And when I say that I understand Rachel Dolezal, I don't mean that I necessarily approve or that I've engaged in behavior that may be seen as deceitful or culturally/ethnically insensitive.
I'm not even talking from the perspective of a Latino who:
-(I think) looks like a total white boy, has been guessed to be everything from Italian to Indian to Syrian to Greek and more,
-who's got both white and black ancestry,
-who's been subject to discrimination from Latinos, and Blacks, and Whites who have all mistook me for White, White, and as a Latino/Not Pureblooded White, respectively.
No, I understand Dolezal because obviously movies are to blame here.
And by "movies" I mean "a specific era of movies.'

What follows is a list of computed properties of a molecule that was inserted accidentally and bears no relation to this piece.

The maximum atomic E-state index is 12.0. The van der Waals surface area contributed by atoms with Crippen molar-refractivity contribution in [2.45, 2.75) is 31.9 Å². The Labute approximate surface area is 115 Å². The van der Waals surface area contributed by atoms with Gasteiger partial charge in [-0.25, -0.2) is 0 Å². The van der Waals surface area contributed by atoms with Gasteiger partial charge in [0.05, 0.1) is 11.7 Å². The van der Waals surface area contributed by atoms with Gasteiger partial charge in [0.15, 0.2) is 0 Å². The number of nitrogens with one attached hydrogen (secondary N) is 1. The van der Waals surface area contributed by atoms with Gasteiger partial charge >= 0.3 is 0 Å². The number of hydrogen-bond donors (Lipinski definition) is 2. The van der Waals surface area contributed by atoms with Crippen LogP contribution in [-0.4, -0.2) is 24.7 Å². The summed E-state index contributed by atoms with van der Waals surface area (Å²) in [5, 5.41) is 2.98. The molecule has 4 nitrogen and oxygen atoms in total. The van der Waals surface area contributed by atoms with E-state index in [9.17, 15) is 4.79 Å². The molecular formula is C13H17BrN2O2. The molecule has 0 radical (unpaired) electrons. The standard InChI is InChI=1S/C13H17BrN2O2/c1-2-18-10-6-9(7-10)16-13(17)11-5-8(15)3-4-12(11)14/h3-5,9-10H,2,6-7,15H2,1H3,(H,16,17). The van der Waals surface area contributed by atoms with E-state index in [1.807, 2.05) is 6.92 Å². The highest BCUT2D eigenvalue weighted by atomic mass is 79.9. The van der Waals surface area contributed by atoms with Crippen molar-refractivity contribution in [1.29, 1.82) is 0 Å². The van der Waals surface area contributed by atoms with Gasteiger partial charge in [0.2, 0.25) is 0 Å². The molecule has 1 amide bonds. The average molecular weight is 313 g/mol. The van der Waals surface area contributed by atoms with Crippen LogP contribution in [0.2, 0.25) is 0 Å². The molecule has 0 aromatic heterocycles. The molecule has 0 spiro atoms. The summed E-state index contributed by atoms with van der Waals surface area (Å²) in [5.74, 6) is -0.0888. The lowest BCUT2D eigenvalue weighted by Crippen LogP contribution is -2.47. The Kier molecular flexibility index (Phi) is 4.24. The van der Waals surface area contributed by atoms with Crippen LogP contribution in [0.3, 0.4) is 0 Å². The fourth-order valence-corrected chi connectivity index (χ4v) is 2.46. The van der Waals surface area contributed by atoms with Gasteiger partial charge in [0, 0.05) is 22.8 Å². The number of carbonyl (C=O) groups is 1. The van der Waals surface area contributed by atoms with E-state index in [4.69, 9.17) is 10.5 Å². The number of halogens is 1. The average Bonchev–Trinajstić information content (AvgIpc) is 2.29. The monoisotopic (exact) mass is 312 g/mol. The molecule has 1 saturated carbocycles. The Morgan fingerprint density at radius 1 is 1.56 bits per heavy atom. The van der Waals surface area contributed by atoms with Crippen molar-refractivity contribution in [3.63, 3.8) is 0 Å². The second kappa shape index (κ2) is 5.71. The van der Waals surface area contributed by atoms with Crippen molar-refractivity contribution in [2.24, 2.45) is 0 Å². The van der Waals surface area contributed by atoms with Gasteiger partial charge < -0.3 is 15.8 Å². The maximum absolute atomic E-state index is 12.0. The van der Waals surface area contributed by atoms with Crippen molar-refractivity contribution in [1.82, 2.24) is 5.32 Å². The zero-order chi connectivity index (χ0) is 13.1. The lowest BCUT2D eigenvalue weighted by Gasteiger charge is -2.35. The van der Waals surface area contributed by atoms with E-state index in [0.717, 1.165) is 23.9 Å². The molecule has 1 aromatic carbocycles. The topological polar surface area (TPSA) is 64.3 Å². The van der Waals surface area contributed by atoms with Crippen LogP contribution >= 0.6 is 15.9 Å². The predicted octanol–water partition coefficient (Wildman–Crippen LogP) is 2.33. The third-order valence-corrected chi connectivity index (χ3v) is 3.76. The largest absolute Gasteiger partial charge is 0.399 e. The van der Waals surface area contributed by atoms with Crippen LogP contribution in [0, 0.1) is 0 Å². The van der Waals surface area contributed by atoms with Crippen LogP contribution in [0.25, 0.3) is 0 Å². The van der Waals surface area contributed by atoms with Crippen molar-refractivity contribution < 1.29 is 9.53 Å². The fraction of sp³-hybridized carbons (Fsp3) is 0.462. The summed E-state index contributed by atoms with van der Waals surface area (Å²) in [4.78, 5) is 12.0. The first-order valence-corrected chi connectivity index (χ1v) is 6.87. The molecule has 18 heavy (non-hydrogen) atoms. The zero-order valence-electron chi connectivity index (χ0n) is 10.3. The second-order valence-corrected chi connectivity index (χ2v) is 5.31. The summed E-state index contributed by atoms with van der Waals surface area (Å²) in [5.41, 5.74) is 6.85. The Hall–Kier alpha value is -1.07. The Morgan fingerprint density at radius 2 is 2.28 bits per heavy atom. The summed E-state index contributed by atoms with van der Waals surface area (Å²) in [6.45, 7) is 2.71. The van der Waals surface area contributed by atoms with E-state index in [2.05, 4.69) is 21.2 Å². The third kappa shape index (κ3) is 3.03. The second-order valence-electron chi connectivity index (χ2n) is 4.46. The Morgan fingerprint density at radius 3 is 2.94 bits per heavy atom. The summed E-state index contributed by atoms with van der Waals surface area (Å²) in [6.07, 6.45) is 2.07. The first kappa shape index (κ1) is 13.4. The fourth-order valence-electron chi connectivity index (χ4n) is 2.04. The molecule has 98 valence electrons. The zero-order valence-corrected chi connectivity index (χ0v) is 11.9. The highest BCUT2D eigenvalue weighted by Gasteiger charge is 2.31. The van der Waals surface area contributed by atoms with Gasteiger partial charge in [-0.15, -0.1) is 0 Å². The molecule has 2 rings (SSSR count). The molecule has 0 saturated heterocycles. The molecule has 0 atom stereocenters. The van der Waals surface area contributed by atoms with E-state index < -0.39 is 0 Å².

Rachel must have believed that her actions would lead to a lot of humorous situations, and maybe one difficult day when she'd get outed but also learn a valuable lesson that she could take forward in life.
Dustin Hoffman got a lot of praise for his performance, and the movie was viewed very positively. If it worked for a major comedic film, why not for her?
Tootsie won one Oscar and three Golden Globes!
And who doesn't love the classic woman passes for male plot of Shakespeare's classic, Twelfth Night? Or Just One of the Guys?
Did I ever mention that the 1980's were a really weird time?
The fact that he was skilled at makeup and doing a caricature of a white man sure became useful. Hell, he used his skill to stop the mafia!
Just remember, boys and girls, don't do everything you see in 80's movies. Not only are movies in no way reflective of real life or its consequences, but they don't always offer the best or most realistic advice - just like people don't either.
Anyway, it might not work out as well for you as it did for Gene Wilder and Richard Pryor in Silver Streak.
I just really, really hope she wasn't inspired by White Chicks. That movie was just offensive.